History – Early Muslim Ties with China
Islam was introduced to China as early as the 7th century (during the Tang Dynasty) when merchants from Arabia and Persia came to China to trade via the Silk Road. In AD.651, the third Caliph Uthman Ibn Affan, sent an envoy to call on the reigning Tang Emperor Gao Zong, and since then Islam began to be found in many parts of China.
In the midst of trade and cultural exchanges across the Asia-Europe continent for the next few centuries, streams of Muslim immigrants from central Asia settled permanently in China. They had contacts with local Chinese Muslim converts. They carried on their faith, built mosques and cemeteries and gradually created a unique social unit of their own.
However all these exchanges gradually diminished during the Ming and Qing(Manchu) Dynasties and they came to a stop with the establishment of the Communist government. It was only in the 1980’s under the leadership of Deng Xiaopeng that China slowly open up to tourists from all over the world.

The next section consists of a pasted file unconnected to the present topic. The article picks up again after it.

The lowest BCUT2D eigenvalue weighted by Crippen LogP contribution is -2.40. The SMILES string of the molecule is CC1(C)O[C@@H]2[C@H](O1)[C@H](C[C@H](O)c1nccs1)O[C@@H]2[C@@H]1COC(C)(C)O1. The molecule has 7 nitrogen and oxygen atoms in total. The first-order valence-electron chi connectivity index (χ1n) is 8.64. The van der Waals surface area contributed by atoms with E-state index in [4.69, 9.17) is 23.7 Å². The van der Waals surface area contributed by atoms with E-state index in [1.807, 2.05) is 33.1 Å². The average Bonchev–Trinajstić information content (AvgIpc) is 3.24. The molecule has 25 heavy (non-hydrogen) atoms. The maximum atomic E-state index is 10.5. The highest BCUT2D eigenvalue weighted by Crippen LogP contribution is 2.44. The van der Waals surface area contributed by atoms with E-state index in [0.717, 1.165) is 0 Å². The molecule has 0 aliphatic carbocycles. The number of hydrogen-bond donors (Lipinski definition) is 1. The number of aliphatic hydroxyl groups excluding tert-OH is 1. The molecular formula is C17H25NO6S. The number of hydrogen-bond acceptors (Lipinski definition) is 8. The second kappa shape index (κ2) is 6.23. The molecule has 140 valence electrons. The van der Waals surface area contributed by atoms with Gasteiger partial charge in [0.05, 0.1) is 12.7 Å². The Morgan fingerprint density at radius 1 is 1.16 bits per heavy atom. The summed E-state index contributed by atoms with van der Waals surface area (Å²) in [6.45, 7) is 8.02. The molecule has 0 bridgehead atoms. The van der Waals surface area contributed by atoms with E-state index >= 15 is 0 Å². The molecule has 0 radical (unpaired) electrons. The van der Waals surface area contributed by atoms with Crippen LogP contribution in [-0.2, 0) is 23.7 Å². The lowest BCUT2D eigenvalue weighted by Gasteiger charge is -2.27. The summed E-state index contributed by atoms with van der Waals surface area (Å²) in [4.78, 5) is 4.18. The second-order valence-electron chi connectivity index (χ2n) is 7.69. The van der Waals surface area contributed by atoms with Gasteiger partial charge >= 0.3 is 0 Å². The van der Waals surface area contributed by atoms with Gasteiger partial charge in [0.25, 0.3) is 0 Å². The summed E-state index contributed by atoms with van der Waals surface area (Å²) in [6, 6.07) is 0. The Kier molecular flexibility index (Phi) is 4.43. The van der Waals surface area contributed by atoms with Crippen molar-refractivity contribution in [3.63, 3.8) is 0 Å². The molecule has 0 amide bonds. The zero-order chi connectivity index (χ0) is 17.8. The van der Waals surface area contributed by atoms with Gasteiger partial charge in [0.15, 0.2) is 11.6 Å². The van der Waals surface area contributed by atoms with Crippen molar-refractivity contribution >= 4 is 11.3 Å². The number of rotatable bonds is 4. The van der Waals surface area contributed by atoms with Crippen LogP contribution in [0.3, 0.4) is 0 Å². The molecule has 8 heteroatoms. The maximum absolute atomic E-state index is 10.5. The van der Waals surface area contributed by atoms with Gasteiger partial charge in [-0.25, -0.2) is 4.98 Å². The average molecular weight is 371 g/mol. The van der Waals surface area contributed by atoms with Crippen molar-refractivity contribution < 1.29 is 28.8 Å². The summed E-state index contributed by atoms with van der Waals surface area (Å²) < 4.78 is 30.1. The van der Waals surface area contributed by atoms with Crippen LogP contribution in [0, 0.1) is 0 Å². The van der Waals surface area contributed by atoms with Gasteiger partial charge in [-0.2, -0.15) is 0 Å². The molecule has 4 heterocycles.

Muslims in the present day era
Today China has ten Muslim nationalities, numbering more than 30 million Muslims. They are the Hui, Uighur, Kazakh, Dongxiang, Khalkhas, Salar, Tajik, Uzbek, Baoan and Tartar. These nationalities have their own written and spoken languages and cultures and their unique ethnic traditions.
When the Republic of China was formed in 1911 the Muslims were recognised as a Race in China. Now the Communist Government calls all Muslims as the HUI race. The national constitution testified to the freedom of faith.
Beijing has about 200,000 Muslims, Xian — 60,000, Shanghai – 100,000 and Hohhot, the capital of Inner Mongolia, a modest 30,000.